To one of the most fascist berobed monkeys flinging poo, I ask this: is that all you've got? Jiggery-pokery? JIGGERY-POKERY!? Seriously? Oh, you mean the sort of nonsense in which you've been engaging since the day you first darkened the highest court's doorstep? Well, I say @#$%ery youery, pal. I can't wait for the day you choke to death on your own vomit you overripe piece of @#$%! Preferably during oral arguments. Rat@#$%er.
Now, back to our regularly scheduled programming ...
As we dive into another depraved case, I want you to know that I do not showcase these decisions for their sensationalistic grotesqueries but, rather, because they directly pertain to family law and/or matrimonial law, especially with a focus on children.
Why not end this particular week with another sex offender case? There's not much to this one but if you view enough of these, you begin to get the idea of what these sorts of cases entail.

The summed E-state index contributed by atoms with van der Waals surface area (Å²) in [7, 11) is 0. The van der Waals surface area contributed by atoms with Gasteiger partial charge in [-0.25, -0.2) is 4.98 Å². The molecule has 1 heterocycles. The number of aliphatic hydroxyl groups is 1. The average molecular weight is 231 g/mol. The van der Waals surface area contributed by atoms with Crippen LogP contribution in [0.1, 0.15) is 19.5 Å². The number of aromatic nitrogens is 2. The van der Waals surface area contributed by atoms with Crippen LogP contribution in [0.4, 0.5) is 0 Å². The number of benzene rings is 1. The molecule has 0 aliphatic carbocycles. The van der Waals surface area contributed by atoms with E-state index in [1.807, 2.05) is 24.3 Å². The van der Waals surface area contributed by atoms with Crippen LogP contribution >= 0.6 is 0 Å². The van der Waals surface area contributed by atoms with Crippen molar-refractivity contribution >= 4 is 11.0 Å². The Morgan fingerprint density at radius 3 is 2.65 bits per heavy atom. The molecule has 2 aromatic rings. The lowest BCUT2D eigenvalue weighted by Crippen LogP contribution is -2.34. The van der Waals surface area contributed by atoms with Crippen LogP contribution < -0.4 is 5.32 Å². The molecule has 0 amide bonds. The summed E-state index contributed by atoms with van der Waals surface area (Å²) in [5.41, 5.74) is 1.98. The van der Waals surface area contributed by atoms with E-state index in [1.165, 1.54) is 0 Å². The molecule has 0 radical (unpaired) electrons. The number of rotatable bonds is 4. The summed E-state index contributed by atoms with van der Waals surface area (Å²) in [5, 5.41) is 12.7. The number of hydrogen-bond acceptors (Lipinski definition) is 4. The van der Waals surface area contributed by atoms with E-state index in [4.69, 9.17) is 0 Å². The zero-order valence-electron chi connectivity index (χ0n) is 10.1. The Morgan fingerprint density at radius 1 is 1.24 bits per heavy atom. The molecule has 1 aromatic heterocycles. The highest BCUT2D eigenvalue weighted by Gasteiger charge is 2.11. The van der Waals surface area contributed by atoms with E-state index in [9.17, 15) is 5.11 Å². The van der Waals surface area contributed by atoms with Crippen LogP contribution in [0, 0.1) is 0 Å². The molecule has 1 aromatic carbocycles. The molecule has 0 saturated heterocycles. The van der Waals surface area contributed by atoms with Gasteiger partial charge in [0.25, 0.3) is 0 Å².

Welcome back, my friends, to the show that never ends: sex offenders. As I think I've stated many times before, sex offenders are related to family law insofar as so many sex offenders victimize children. Granted, some of these children might be older teenagers, but they are still children. And the sexual victimization of children is something that I am both deeply concerned about and something which I find enormously repugnant. It's pretty damned sad that this sort of thing happens so frequently that I stumble across these cases and say to myself, damn, ANOTHER sex offender case.